Tuesday, 24 March 2015

On erosion

On our second geology walk a couple of questions arose about erosion.
  1. Why were there granite boulders on one side of the road and not the other? and
  2. Do streams always follow fault lines?
The first, illustrated here
was rapidly solved by the fact that Paddy's River (running in the gully between the observer and the tors) had removed about 40m of soil and other material (I think known collectively as regolith)  to get to the granite bedrock.

I felt heuristically that the answer to the second question was "No".  Streams will follow faults, if a fault is available where the stream wishes to go, but do not require a fault.  Trying to get my head around the idea in more detail led to consulting books (purchased at low cost through the ACT Lifeline Book Fair).  Most of what follows comes from "Dynamic Earth" by Skinner, Porter and Park" which is very consistent with the much older "The Earth" by Tarbuck and Lutgens, but I have tried to summarise so any errors are my fault.

The first step is to consider what is a Fault?  This is a fracture in rock where there is visible movement in the rocks on either side of the fracture.  There are many types of fault but I - and thus you, dear reader - ain't going there today.  Where there is no visible movement the fracture is called a joint.    These arise due to the brittle nature of rock in the upper crust.  They are crucial in the process of erosion, with which I will concern myself for the next couple of paragraphs.

In the cited text, index entries for erosion go to a discussion of wave action on the coast.  That isn't very important in the Canberra area.  Frances commented - very correctly - that a few million years ago Canberra would have been on the coast, so wave action could have had a role in forming the landscape.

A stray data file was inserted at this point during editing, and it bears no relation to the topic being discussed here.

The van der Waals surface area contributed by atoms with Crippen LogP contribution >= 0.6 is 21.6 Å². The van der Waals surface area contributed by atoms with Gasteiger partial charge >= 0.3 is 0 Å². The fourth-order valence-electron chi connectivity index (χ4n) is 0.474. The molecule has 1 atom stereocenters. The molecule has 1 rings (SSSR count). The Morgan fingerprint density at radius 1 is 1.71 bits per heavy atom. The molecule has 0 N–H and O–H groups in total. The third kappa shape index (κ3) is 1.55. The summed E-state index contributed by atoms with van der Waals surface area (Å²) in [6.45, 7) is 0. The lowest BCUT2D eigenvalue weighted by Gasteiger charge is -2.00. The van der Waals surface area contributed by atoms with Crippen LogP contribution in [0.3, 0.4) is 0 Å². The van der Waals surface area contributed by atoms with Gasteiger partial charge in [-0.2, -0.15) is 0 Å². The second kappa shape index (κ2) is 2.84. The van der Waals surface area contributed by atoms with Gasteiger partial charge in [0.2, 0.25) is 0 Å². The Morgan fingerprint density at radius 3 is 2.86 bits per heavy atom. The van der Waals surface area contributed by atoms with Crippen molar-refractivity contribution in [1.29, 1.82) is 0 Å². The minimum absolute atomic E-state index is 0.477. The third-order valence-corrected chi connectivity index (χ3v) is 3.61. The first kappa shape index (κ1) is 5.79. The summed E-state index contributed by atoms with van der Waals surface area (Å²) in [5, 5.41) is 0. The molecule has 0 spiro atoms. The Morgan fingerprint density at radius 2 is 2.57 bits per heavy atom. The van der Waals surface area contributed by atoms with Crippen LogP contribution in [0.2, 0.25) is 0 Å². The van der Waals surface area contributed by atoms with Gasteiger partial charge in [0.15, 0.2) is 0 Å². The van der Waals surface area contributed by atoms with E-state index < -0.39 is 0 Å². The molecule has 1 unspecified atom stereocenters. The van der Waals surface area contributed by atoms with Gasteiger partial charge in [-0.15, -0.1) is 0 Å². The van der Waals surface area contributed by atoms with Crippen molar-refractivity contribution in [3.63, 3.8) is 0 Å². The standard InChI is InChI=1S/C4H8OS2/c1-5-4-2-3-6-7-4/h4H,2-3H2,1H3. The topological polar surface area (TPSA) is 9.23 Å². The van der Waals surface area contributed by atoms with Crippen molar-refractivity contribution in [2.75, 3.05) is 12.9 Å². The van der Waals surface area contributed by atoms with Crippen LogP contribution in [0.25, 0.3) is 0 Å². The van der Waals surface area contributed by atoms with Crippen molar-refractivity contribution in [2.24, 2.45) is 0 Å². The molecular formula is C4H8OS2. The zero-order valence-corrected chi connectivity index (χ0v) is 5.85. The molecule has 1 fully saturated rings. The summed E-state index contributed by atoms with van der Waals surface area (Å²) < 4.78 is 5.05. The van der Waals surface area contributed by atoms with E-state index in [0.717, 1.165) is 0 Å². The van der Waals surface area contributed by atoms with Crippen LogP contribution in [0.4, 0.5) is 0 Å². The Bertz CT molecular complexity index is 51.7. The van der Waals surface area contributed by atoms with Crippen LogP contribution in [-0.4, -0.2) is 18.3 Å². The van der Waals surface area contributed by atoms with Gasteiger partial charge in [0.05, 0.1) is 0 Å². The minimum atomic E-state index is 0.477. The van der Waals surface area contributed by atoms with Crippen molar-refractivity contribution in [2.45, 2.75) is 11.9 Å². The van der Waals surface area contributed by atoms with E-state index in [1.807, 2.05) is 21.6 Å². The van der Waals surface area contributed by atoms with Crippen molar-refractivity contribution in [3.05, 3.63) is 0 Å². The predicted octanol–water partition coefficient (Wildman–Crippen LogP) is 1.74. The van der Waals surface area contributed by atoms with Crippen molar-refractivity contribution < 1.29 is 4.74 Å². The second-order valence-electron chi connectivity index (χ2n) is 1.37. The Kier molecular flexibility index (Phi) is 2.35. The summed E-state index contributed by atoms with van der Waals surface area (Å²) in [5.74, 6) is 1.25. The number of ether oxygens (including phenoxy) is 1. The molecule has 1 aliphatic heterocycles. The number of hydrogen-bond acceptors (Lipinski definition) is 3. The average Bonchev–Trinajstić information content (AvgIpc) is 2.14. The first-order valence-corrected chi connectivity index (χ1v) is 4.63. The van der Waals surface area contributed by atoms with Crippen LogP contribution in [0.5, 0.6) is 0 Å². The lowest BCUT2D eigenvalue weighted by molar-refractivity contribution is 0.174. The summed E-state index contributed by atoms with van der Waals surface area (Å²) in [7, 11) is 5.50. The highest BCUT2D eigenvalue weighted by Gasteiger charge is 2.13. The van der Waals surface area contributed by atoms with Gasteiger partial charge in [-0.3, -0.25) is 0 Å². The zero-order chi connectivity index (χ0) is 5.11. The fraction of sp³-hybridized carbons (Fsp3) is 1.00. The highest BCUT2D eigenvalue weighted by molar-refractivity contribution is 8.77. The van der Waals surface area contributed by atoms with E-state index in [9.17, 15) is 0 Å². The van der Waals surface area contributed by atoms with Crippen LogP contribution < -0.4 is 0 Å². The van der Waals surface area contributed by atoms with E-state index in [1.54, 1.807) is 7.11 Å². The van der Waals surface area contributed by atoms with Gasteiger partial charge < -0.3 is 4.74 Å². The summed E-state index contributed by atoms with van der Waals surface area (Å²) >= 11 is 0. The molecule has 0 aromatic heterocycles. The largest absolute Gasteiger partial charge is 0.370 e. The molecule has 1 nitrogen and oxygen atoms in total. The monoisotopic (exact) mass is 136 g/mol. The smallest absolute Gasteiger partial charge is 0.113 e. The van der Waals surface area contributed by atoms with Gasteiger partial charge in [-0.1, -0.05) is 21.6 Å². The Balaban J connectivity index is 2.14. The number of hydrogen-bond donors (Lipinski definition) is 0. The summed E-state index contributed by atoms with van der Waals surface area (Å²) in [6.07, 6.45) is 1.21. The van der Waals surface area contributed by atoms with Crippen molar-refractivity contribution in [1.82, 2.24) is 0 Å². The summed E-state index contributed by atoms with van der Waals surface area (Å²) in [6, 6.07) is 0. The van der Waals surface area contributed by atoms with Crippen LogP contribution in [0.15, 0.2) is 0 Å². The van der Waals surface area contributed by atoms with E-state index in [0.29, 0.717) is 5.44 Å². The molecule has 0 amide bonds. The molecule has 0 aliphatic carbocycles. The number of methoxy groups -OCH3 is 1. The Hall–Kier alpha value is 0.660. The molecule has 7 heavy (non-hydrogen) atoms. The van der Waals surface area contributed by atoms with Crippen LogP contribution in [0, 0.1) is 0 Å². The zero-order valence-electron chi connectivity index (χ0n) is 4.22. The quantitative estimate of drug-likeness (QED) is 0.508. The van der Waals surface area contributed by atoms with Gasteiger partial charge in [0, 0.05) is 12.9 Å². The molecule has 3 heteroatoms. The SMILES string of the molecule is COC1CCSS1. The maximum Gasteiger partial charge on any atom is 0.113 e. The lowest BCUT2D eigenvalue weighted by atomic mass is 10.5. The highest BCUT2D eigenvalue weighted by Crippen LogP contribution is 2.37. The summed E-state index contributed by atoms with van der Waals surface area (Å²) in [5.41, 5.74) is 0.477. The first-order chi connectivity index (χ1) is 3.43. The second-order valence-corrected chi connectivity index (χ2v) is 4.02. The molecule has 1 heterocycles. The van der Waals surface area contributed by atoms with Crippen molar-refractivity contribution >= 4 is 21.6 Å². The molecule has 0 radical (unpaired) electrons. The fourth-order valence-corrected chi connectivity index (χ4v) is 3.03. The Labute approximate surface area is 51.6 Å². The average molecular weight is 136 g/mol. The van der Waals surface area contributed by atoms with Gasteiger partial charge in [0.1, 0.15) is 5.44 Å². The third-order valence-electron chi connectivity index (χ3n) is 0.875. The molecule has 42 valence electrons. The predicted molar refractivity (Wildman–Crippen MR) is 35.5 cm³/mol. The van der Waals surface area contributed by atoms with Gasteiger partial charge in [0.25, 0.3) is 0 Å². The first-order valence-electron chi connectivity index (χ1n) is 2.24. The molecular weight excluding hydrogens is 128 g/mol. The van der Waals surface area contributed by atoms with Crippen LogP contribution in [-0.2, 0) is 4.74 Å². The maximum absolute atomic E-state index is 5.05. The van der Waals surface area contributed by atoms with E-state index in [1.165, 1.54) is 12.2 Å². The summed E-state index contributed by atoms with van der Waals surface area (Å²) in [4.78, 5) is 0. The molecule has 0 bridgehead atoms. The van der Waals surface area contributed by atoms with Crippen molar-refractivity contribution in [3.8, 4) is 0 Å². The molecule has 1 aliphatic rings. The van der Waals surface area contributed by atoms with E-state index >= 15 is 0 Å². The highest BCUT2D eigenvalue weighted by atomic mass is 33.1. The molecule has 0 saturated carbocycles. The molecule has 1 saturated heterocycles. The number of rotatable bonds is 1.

The erosive action of wind on bare earth can lead to significant loss of soil: up to 1m in a few years in extreme cases (eg the dust bowls of the mid-Western USA in the 20th century)  Again this is not that important in the Canberra area: if anything we are a beneficiary when the dust from the over-grazed Western Plains gets blown here.  If you'll excuse a hobby horse going for a trot, when the understorey is burnt (eg by a habitat reduction blaze) then it increases the chance of wind erosion.  The outcome of wind action can be depressions in the eroded areas (forming lakes when it rains) and sand dunes where the particles get dumped.

Most erosion comes to what my text refers to as "weathering".This can be physical or chemical.

Physical weathering occurs when water enters the joints and
  • deposits minerals which form crystals.  The growth of these crystals can rupture the rock along the line of the joint. or
  • freezes (where the ice expands and wedges the rock apart).
Other physical weathering may occur where fire causes heat differentials that crack the rock or by the roots of plants growing into the cracked joints.  Another form of weathering is the action of lichen on the rocks.
Chemical weathering occurs when chemicals have dissolved in water and the resultant solution changes the minerals in the rock an may leach away the substance of the rock.

All of the above form unevenness in the surface of the rock which allows water to start flowing across the surface.  As it does so it will abrade the rock increasing the unevenness and adding particles to the water, in turn adding to its effectiveness as an agent of erosion.

There is probably much scope to refine what is above which I will try to do as time permits.

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